Monday, July 9, 2012
The Bicentennial of the War of 1812
The War of 1812 is an often overlooked conflict in American history. Sometimes called the Second American Revolution, it was in fact noteworthy for that which did not happen. The United States was not defeated by Great Britain or forced to cede territory but did not realize its primary war aim of the conquest of Canada. Indeed, the War of 1812 was probably the most important factor preventing the absorption of Canada by the United States, for the war fostered Canadian nationalism while simultaneously heightening nationalism in the United States. Fortunately for both sides, it was a small war in human cost, paling in comparison to the vast losses of the French Revolutionary Wars, the Napoleononic Wars, and the American Civil War.
In addition to its impact on Canadian and American nationalism, the war is important from a number of other standpoints. The U.S. Navy firmly established its reputation from the very beginning of the war, and this led to substantial increases in the size of the navy afterward. The U.S. Army, on the other hand, began the war poorly trained and saddled by inept leadership, but by war’s end professionalism had taken hold, and the U.S. Army was able to compete with the British Army on an equal basis. The experience of war also demonstrated the importance of the nascent United States Military Academy at West Point, which had been established only a decade earlier and whose graduates greatly distinguished themselves in combat. With the cutoff in British manufactured goods and military demands, the war also hastened the Industrial Revolution in the United States.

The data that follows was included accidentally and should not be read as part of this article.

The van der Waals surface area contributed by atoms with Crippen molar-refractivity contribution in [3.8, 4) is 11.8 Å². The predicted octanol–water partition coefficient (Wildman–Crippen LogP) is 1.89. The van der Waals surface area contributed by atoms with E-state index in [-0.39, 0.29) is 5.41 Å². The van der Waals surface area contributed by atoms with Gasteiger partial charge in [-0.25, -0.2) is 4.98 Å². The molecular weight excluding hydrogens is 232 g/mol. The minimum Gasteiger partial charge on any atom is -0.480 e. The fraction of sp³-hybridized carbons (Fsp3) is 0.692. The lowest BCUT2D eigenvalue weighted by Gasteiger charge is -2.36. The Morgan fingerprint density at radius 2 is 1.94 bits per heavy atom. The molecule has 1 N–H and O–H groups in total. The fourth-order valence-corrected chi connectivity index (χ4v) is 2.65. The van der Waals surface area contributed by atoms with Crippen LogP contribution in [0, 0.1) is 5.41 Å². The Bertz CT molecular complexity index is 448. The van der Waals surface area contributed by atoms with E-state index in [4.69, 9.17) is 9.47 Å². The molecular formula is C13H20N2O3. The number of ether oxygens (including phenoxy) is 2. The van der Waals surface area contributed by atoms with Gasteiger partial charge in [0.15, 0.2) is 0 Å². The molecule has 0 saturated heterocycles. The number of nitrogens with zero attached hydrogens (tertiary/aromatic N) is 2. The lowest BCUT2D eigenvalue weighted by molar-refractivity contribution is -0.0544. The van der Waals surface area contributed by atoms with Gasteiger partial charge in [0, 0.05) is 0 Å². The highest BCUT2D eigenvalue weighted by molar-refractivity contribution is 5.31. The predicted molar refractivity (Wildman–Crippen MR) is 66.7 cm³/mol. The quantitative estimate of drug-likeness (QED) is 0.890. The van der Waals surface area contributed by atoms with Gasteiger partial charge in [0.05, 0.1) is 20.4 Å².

Politically, the conflict advanced the fortunes and reputations of individuals such as Andrew Jackson and William Henry Harrison, both future presidents. It also contributed directly to the demise of the Federalist Party, the end of the first two-party system, and the inauguration of the so-called Era of Good Feelings.